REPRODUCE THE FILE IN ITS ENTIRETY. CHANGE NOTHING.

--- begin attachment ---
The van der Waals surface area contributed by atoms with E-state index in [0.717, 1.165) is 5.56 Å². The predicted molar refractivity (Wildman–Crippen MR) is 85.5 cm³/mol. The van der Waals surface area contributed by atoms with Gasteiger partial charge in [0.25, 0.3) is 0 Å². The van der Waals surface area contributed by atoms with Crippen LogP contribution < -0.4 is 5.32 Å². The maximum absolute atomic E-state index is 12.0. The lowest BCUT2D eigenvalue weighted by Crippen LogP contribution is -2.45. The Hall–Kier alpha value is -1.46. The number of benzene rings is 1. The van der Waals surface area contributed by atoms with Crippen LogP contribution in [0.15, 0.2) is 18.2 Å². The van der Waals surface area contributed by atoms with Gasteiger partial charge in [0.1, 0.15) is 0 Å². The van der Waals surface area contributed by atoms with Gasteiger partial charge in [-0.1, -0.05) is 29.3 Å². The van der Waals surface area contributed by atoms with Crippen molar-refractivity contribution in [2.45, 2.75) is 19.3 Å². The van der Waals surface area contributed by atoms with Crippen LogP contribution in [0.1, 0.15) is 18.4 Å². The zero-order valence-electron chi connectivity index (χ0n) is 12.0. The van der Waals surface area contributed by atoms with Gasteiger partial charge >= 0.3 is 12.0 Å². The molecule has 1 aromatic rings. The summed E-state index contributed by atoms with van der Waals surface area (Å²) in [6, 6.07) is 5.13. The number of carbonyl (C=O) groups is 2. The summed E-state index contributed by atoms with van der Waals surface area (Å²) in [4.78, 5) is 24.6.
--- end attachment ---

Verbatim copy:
The van der Waals surface area contributed by atoms with E-state index in [0.717, 1.165) is 5.56 Å². The predicted molar refractivity (Wildman–Crippen MR) is 85.5 cm³/mol. The van der Waals surface area contributed by atoms with Gasteiger partial charge in [0.25, 0.3) is 0 Å². The van der Waals surface area contributed by atoms with Crippen LogP contribution < -0.4 is 5.32 Å². The maximum absolute atomic E-state index is 12.0. The lowest BCUT2D eigenvalue weighted by Crippen LogP contribution is -2.45. The Hall–Kier alpha value is -1.46. The number of benzene rings is 1. The van der Waals surface area contributed by atoms with Crippen LogP contribution in [0.15, 0.2) is 18.2 Å². The van der Waals surface area contributed by atoms with Gasteiger partial charge in [0.1, 0.15) is 0 Å². The van der Waals surface area contributed by atoms with Gasteiger partial charge in [-0.1, -0.05) is 29.3 Å². The van der Waals surface area contributed by atoms with Crippen molar-refractivity contribution in [2.45, 2.75) is 19.3 Å². The van der Waals surface area contributed by atoms with Crippen LogP contribution in [0.1, 0.15) is 18.4 Å². The zero-order valence-electron chi connectivity index (χ0n) is 12.0. The van der Waals surface area contributed by atoms with Gasteiger partial charge >= 0.3 is 12.0 Å². The molecule has 1 aromatic rings. The summed E-state index contributed by atoms with van der Waals surface area (Å²) in [6, 6.07) is 5.13. The number of carbonyl (C=O) groups is 2. The summed E-state index contributed by atoms with van der Waals surface area (Å²) in [4.78, 5) is 24.6.